Most of the low-carbers I know end up experimenting with intermittent fasting at some point in their...
Brown-butter vinaigrette and a generous garnish of bacon make this veggie side dish almost as satisfying as a main course. Even so, the overall flavor is surprisingly light refreshing, thanks to the crisp, tender texture of the Brussels sprouts and a generous squirt of lemon.
This recipe uses a quick and efficient cooking method that browns the outside of the sprouts while gently steaming the inside. The trick is leaving the Brussels sprouts undisturbed in a lidded pot on the stove for not much more than five minutes. It’s so much faster than roasting Brussels sprouts in the oven and also prevents the wet-sponge texture that makes overcooked Brussels sprouts so unappealing.Read More
Raw Butternut Squash Slaw is a refreshing and bold slaw with a nod to autumn. Raw squash is mild and slightly sweet with a heavier texture that mixes well with light, crunchy cabbage and a blend of spicy, tangy flavors.
Instead of having to wait for it to slowly roast in an oven, this recipe lets you enjoy butternut squash in no time at all. The texture is different than cooked squash – it’s similar to raw carrots – and the flavor isn’t as sweet. If you don’t typically like squash, you may still love this slaw.
Serve this flavorful slaw for dinner tonight and don’t forget about it when the holidays roll around. The clean, fresh flavor is a nice contrast when served with heavy main dishes like beef and pork roasts or turkey.Read More
Tomato. Garlic. Butter. Three simple ingredients, all good on their own, but when blended together they meld into something magical.
Tomato-Garlic Butter is a simple spread that adds unique flavor to meat, seafood and vegetables. The combination of the roasted tomatoes and butter is sweet and deliciously rich. The garlic and sea salt lend a savory kick that makes this butter a little, okay, really addictive. You can take the flavor completely over the top by also adding fresh herbs, chopped olives, red pepper flakes or smoked paprika.
This stuff is good enough to eat with a spoon. But you can also grill a steak, bake a fillet of salmon or sauté scallops and then top all three with a generous pat of Tomato-Garlic Butter. Once you start using tomato-flavored butter, you’re not going to want to stop there. Put it on vegetables, shrimp, eggs…pretty much anything.Read More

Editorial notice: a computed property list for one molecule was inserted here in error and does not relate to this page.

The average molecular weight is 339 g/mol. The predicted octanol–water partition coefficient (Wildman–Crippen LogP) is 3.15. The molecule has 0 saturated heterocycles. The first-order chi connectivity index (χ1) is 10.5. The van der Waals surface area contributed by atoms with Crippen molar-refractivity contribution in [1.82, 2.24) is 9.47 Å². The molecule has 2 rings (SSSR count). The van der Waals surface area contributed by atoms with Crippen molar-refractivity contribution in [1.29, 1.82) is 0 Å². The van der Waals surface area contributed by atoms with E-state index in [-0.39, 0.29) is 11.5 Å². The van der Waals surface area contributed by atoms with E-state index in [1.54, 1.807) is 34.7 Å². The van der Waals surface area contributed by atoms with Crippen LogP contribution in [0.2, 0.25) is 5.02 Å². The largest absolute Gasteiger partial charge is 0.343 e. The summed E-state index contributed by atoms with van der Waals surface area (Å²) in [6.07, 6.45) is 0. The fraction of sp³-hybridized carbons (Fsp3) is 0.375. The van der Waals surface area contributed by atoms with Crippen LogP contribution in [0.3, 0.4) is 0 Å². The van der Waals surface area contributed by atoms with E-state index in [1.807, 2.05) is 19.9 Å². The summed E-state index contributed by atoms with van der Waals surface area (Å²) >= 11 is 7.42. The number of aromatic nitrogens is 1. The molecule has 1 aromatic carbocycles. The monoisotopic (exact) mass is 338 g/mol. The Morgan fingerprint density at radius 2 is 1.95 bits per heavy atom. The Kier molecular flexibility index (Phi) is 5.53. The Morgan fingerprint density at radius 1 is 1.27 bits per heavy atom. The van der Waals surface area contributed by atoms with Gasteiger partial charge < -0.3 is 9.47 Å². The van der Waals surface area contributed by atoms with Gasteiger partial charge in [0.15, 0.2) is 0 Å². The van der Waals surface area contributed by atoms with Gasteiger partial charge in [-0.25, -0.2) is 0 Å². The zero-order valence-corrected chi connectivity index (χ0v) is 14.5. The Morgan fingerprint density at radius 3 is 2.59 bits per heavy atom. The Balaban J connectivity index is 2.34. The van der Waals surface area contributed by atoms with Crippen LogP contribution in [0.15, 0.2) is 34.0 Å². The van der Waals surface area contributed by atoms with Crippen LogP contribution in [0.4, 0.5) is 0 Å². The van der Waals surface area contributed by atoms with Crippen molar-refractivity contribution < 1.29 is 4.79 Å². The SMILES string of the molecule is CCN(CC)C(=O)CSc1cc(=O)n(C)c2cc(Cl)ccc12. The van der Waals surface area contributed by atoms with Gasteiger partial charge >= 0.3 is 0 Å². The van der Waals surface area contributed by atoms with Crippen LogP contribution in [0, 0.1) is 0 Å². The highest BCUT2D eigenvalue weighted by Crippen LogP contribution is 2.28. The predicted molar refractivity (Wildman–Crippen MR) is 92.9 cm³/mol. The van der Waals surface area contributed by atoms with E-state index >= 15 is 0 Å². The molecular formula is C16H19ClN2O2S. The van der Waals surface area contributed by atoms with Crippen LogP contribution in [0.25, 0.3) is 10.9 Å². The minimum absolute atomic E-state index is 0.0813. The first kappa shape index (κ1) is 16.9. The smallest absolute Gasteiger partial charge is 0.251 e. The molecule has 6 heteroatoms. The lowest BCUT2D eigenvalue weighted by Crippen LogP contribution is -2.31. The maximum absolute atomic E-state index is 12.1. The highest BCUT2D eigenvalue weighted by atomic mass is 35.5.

There’s no argument that sweet potatoes, both the regular varieties and the purple Okinawan potato, are delicious served baked and topped with butter. But this isn’t the only preparation method that brings out the best in sweet potatoes. Boiled and cooled and then tossed with homemade mayo, they make a mean potato salad with the perfect balance of sweet, tangy and, if you like, spicy flavor.
A light coating of homemade mayo and a small bit of chopped pickle, jalapeno and/or chives is all you need to make this potato salad come together. If you throw too many ingredients into the bowl, you risk overwhelming your taste buds. Remember, sweet potatoes have a lot more flavor than regular old bland, starchy tubers do. If you’re heading out to a BBQ on a hot summer day and don’t want to risk using mayo with raw egg, then simply toss the potato salad with olive oil, vinegar and sea salt. It’s just as delicious.Read More
If you love seaweed and are looking for a new way to eat it, this recipe is for you. On the other hand, if the word “seaweed” makes you lose your appetite, this recipe is actually for you, too. Sesame Coleslaw with Seaweed is heavy on the coleslaw and light on the seaweed. Depending on the type of seaweed you use, the slaw will have a subtle seaweed flavor or none at all. This coleslaw with an Asian twist is dressed in rich sesame oil, tangy rice vinegar, salty tamari and spicy ginger tossed with cabbage, avocado, carrots, jalapeno and green onion. With so many bold flavors vying for the spotlight, the seaweed simply blends in without being overpowering.Read More
Although a knobby old root vegetable has it charms, the eye-catching hues of brightly colored veggies are much harder to resist. Luckily, when it comes to the gorgeous red, yellow, purple, orange and green hues of brightly-colored vegetables, their beauty isn’t only skin deep.
As discussed earlier in the week, brightly colored vegetables are valuable for their potentially health-promoting plant pigments. The strategy for adding these pigments into your diet is simple: eat a wide variety of brightly colored vegetables. You can stir fry them, sauté them, lightly steam the veggies or, easiest of all, eat them raw. To make a plate of raw veggies more interesting, a bold dressing is in order and chermoula is just the thing.Read More